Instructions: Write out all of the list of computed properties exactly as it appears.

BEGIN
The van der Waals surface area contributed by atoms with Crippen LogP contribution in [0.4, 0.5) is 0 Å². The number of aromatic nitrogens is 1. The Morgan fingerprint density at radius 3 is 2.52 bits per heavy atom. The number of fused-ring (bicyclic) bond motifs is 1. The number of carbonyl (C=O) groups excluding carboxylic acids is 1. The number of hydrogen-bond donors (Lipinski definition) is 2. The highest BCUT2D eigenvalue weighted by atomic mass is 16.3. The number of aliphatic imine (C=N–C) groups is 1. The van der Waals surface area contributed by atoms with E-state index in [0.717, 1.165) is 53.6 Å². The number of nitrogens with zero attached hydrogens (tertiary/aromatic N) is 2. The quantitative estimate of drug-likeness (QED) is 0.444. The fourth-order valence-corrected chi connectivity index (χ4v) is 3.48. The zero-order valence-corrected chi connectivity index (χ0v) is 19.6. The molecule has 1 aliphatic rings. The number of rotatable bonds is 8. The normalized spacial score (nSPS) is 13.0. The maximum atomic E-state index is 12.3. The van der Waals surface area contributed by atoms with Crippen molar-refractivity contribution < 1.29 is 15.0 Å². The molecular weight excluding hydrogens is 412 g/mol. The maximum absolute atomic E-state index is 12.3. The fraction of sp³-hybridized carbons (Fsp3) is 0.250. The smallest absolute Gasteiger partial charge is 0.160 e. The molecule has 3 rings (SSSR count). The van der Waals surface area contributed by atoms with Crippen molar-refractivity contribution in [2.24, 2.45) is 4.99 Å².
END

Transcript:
The van der Waals surface area contributed by atoms with Crippen LogP contribution in [0.4, 0.5) is 0 Å². The number of aromatic nitrogens is 1. The Morgan fingerprint density at radius 3 is 2.52 bits per heavy atom. The number of fused-ring (bicyclic) bond motifs is 1. The number of carbonyl (C=O) groups excluding carboxylic acids is 1. The number of hydrogen-bond donors (Lipinski definition) is 2. The highest BCUT2D eigenvalue weighted by atomic mass is 16.3. The number of aliphatic imine (C=N–C) groups is 1. The van der Waals surface area contributed by atoms with E-state index in [0.717, 1.165) is 53.6 Å². The number of nitrogens with zero attached hydrogens (tertiary/aromatic N) is 2. The quantitative estimate of drug-likeness (QED) is 0.444. The fourth-order valence-corrected chi connectivity index (χ4v) is 3.48. The zero-order valence-corrected chi connectivity index (χ0v) is 19.6. The molecule has 1 aliphatic rings. The number of rotatable bonds is 8. The normalized spacial score (nSPS) is 13.0. The maximum atomic E-state index is 12.3. The van der Waals surface area contributed by atoms with Crippen molar-refractivity contribution < 1.29 is 15.0 Å². The molecular weight excluding hydrogens is 412 g/mol. The maximum absolute atomic E-state index is 12.3. The fraction of sp³-hybridized carbons (Fsp3) is 0.250. The smallest absolute Gasteiger partial charge is 0.160 e. The molecule has 3 rings (SSSR count). The van der Waals surface area contributed by atoms with Crippen molar-refractivity contribution in [2.24, 2.45) is 4.99 Å².